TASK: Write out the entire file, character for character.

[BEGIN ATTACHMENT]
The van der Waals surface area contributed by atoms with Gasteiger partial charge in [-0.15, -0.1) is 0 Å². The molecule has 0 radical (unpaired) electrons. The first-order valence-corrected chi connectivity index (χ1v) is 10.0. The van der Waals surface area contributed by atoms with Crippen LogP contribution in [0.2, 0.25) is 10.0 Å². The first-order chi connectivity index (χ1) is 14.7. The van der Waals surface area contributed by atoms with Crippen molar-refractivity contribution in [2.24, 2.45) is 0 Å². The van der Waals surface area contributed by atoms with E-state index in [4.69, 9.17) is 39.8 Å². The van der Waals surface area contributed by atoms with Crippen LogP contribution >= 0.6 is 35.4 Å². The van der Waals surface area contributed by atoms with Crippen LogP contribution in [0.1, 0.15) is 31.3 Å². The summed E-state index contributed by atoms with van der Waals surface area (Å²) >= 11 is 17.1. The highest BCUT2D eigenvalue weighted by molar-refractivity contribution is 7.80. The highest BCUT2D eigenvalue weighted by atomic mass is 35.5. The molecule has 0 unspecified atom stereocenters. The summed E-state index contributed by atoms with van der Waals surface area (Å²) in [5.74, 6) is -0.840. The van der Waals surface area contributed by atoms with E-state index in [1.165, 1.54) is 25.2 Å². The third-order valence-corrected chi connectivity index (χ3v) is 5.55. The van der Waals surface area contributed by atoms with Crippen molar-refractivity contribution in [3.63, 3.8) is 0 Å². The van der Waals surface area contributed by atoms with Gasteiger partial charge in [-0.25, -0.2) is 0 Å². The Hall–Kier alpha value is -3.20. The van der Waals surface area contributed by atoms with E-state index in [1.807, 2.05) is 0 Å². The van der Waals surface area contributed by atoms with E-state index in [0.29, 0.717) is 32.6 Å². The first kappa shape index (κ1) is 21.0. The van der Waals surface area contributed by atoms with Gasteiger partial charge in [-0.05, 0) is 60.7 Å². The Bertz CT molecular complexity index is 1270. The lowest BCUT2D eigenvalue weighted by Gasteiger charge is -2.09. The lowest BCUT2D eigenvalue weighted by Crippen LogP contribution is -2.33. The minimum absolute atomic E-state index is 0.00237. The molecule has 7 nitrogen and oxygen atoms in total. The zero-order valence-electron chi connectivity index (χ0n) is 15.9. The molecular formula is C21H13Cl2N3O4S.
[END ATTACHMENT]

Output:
The van der Waals surface area contributed by atoms with Gasteiger partial charge in [-0.15, -0.1) is 0 Å². The molecule has 0 radical (unpaired) electrons. The first-order valence-corrected chi connectivity index (χ1v) is 10.0. The van der Waals surface area contributed by atoms with Crippen LogP contribution in [0.2, 0.25) is 10.0 Å². The first-order chi connectivity index (χ1) is 14.7. The van der Waals surface area contributed by atoms with Crippen molar-refractivity contribution in [2.24, 2.45) is 0 Å². The van der Waals surface area contributed by atoms with E-state index in [4.69, 9.17) is 39.8 Å². The van der Waals surface area contributed by atoms with Crippen LogP contribution >= 0.6 is 35.4 Å². The van der Waals surface area contributed by atoms with Crippen LogP contribution in [0.1, 0.15) is 31.3 Å². The summed E-state index contributed by atoms with van der Waals surface area (Å²) >= 11 is 17.1. The highest BCUT2D eigenvalue weighted by molar-refractivity contribution is 7.80. The highest BCUT2D eigenvalue weighted by atomic mass is 35.5. The molecule has 0 unspecified atom stereocenters. The summed E-state index contributed by atoms with van der Waals surface area (Å²) in [5.74, 6) is -0.840. The van der Waals surface area contributed by atoms with E-state index in [1.165, 1.54) is 25.2 Å². The third-order valence-corrected chi connectivity index (χ3v) is 5.55. The van der Waals surface area contributed by atoms with Crippen molar-refractivity contribution in [3.63, 3.8) is 0 Å². The van der Waals surface area contributed by atoms with Gasteiger partial charge in [-0.25, -0.2) is 0 Å². The Hall–Kier alpha value is -3.20. The van der Waals surface area contributed by atoms with E-state index in [1.807, 2.05) is 0 Å². The van der Waals surface area contributed by atoms with E-state index in [0.29, 0.717) is 32.6 Å². The first kappa shape index (κ1) is 21.0. The van der Waals surface area contributed by atoms with Gasteiger partial charge in [-0.05, 0) is 60.7 Å². The Bertz CT molecular complexity index is 1270. The lowest BCUT2D eigenvalue weighted by Gasteiger charge is -2.09. The lowest BCUT2D eigenvalue weighted by Crippen LogP contribution is -2.33. The minimum absolute atomic E-state index is 0.00237. The molecule has 7 nitrogen and oxygen atoms in total. The zero-order valence-electron chi connectivity index (χ0n) is 15.9. The molecular formula is C21H13Cl2N3O4S.